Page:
!! Tiger, Quark, and Ethernet Disk in Studio

Discussion in 'Mac Pro' started by skel_73, Apr 2, 2006.

  1. skel_73 macrumors member

    skel_73

    Joined:
    Feb 12, 2002
    Location:
    Toronto
    #1
    Greetings all,

    I am running a small design studio. All the terminals are running Tiger, all G5s.

    We had been using one of the work terminals as the mail file server, until recently when I decided to purchase the LaCie Gigabit 500MB Ethernet Disk.

    It seemed perfect for our needs.

    Anyway, we have been having problems with dissapearing files and not being able to save our work on the fly 'file does not exist. etc', having to manually overwrite older files to keep the work, in general, a real pain. Worse, it's a threat to business that I could potentially lose a day's work on a file (we backup every night.)

    My equipment supplier is saying that the issue is with Quark.

    Has anyone here had problems with Quark and networking?

    I find it categorically absurd that I am being told people should work on files locally and then save to the central server. That is a recipe for disaster with multiple people accessing files to make adjustments.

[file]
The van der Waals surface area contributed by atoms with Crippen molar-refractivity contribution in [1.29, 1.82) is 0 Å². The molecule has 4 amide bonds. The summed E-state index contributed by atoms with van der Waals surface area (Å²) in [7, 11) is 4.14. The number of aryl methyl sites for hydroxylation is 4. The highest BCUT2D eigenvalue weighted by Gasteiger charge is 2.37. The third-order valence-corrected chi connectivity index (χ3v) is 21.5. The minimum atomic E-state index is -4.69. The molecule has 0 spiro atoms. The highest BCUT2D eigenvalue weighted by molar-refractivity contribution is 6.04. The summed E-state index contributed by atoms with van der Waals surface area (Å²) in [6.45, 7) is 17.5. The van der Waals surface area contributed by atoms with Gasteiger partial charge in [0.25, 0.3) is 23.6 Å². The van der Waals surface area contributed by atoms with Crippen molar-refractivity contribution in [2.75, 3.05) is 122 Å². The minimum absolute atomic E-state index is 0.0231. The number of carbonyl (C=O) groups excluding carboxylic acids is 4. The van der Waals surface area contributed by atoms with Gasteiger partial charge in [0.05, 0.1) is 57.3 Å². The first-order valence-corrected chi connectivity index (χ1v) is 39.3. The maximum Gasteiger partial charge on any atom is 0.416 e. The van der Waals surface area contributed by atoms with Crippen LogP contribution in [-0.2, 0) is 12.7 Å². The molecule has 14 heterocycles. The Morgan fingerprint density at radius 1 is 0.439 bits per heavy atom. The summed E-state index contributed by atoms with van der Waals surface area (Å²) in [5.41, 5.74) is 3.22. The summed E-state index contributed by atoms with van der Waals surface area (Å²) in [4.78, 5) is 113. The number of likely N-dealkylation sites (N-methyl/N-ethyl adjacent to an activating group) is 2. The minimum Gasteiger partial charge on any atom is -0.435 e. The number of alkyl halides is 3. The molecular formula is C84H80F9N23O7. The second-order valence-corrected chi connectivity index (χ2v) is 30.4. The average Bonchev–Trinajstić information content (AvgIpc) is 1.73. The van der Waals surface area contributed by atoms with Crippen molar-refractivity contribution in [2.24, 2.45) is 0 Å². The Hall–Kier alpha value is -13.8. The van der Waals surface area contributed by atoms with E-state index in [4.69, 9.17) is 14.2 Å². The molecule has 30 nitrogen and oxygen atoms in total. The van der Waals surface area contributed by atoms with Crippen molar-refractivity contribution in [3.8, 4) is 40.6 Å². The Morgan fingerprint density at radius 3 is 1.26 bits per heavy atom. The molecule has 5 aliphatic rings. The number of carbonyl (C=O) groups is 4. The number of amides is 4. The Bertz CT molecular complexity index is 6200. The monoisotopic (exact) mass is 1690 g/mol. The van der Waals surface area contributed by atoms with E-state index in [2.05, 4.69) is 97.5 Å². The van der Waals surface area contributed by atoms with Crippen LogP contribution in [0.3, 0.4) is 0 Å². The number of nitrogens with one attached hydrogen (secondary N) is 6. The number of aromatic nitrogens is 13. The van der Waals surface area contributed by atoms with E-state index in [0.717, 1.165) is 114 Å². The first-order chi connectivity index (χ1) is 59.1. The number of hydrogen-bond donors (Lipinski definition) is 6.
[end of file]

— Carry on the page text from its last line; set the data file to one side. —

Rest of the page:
Files must be stored, on a network, to a central repository.

    So what I am asking is, what is the airtight way to have a networked environment with a central location for files, where people are using Quark?

    Any thoughts would be greatly appreciated....

    Cheers

    Scott
     
  2. Blue Velvet Moderator emeritus

    Joined:
    Jul 4, 2004
    #2
    Could this be a permissions issue?

    Although most of my Quark files are held locally and backed up to the server every night, I do occasionally work on files that are on the server with no probs at all.

    Try setting up your working folder/s for the correct read/write permissions for your users/group. SharePoints may also be of some help here...

    http://www.hornware.com/sharepoints/

    Good luck.

    Edit: If all the work is one external HD, you could set the entire disk to 'Ignore permissions on this volume'... at your own risk.
     

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